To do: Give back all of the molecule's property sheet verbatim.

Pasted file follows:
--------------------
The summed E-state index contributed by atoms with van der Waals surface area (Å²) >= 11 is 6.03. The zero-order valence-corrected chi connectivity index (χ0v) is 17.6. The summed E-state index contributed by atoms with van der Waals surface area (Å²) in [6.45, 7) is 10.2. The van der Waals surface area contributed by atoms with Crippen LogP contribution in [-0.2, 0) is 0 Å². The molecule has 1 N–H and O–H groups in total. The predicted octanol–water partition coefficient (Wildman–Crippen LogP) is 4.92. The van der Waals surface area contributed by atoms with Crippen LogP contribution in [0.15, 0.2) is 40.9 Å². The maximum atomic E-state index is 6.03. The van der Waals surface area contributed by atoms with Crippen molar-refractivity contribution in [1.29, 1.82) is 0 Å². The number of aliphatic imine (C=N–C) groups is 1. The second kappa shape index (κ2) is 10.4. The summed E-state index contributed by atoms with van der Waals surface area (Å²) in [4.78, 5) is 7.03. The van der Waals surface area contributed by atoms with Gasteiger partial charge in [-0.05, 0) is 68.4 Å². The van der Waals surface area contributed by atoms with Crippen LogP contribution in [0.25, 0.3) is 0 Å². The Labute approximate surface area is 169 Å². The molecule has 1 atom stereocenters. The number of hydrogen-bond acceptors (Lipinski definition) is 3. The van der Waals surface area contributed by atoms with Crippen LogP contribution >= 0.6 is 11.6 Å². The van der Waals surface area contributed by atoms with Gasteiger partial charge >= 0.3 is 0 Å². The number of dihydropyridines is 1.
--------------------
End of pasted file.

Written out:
The summed E-state index contributed by atoms with van der Waals surface area (Å²) >= 11 is 6.03. The zero-order valence-corrected chi connectivity index (χ0v) is 17.6. The summed E-state index contributed by atoms with van der Waals surface area (Å²) in [6.45, 7) is 10.2. The van der Waals surface area contributed by atoms with Crippen LogP contribution in [-0.2, 0) is 0 Å². The molecule has 1 N–H and O–H groups in total. The predicted octanol–water partition coefficient (Wildman–Crippen LogP) is 4.92. The van der Waals surface area contributed by atoms with Crippen LogP contribution in [0.15, 0.2) is 40.9 Å². The maximum atomic E-state index is 6.03. The van der Waals surface area contributed by atoms with Crippen molar-refractivity contribution in [1.29, 1.82) is 0 Å². The number of aliphatic imine (C=N–C) groups is 1. The second kappa shape index (κ2) is 10.4. The summed E-state index contributed by atoms with van der Waals surface area (Å²) in [4.78, 5) is 7.03. The van der Waals surface area contributed by atoms with Gasteiger partial charge in [-0.05, 0) is 68.4 Å². The van der Waals surface area contributed by atoms with Crippen LogP contribution in [0.25, 0.3) is 0 Å². The Labute approximate surface area is 169 Å². The molecule has 1 atom stereocenters. The number of hydrogen-bond acceptors (Lipinski definition) is 3. The van der Waals surface area contributed by atoms with Crippen LogP contribution >= 0.6 is 11.6 Å². The van der Waals surface area contributed by atoms with Gasteiger partial charge >= 0.3 is 0 Å². The number of dihydropyridines is 1.